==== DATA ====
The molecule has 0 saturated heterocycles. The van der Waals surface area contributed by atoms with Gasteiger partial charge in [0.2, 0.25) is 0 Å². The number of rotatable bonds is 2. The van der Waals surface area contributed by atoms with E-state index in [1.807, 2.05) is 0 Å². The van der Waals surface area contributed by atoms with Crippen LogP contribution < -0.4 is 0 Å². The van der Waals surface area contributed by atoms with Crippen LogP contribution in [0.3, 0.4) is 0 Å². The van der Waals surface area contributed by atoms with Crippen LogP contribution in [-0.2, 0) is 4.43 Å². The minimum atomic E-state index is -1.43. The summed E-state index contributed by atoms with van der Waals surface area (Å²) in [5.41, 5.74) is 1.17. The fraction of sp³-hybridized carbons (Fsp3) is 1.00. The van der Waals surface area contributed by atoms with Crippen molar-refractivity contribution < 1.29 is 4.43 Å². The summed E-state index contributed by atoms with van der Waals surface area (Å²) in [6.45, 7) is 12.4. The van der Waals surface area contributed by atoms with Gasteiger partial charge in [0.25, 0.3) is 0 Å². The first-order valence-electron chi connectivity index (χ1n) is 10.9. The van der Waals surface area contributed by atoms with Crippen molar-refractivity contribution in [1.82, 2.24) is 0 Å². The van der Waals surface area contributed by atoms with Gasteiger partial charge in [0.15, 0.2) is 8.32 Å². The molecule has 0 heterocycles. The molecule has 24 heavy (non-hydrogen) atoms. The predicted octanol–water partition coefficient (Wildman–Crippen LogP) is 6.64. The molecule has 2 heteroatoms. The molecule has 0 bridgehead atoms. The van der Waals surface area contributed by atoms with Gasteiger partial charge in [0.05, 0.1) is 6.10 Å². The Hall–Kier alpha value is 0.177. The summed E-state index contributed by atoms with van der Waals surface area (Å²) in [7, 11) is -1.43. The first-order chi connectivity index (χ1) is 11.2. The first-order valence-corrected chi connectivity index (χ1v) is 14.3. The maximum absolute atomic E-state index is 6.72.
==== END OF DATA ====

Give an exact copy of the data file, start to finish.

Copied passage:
The molecule has 0 saturated heterocycles. The van der Waals surface area contributed by atoms with Gasteiger partial charge in [0.2, 0.25) is 0 Å². The number of rotatable bonds is 2. The van der Waals surface area contributed by atoms with E-state index in [1.807, 2.05) is 0 Å². The van der Waals surface area contributed by atoms with Crippen LogP contribution < -0.4 is 0 Å². The van der Waals surface area contributed by atoms with Crippen LogP contribution in [0.3, 0.4) is 0 Å². The van der Waals surface area contributed by atoms with Crippen LogP contribution in [-0.2, 0) is 4.43 Å². The minimum atomic E-state index is -1.43. The summed E-state index contributed by atoms with van der Waals surface area (Å²) in [5.41, 5.74) is 1.17. The fraction of sp³-hybridized carbons (Fsp3) is 1.00. The van der Waals surface area contributed by atoms with Crippen molar-refractivity contribution < 1.29 is 4.43 Å². The summed E-state index contributed by atoms with van der Waals surface area (Å²) in [6.45, 7) is 12.4. The van der Waals surface area contributed by atoms with Gasteiger partial charge in [0.25, 0.3) is 0 Å². The first-order valence-electron chi connectivity index (χ1n) is 10.9. The van der Waals surface area contributed by atoms with Crippen molar-refractivity contribution in [1.82, 2.24) is 0 Å². The van der Waals surface area contributed by atoms with Gasteiger partial charge in [0.15, 0.2) is 8.32 Å². The molecule has 0 heterocycles. The molecule has 24 heavy (non-hydrogen) atoms. The predicted octanol–water partition coefficient (Wildman–Crippen LogP) is 6.64. The molecule has 2 heteroatoms. The molecule has 0 bridgehead atoms. The van der Waals surface area contributed by atoms with Gasteiger partial charge in [0.05, 0.1) is 6.10 Å². The Hall–Kier alpha value is 0.177. The summed E-state index contributed by atoms with van der Waals surface area (Å²) in [7, 11) is -1.43. The first-order chi connectivity index (χ1) is 11.2. The first-order valence-corrected chi connectivity index (χ1v) is 14.3. The maximum absolute atomic E-state index is 6.72.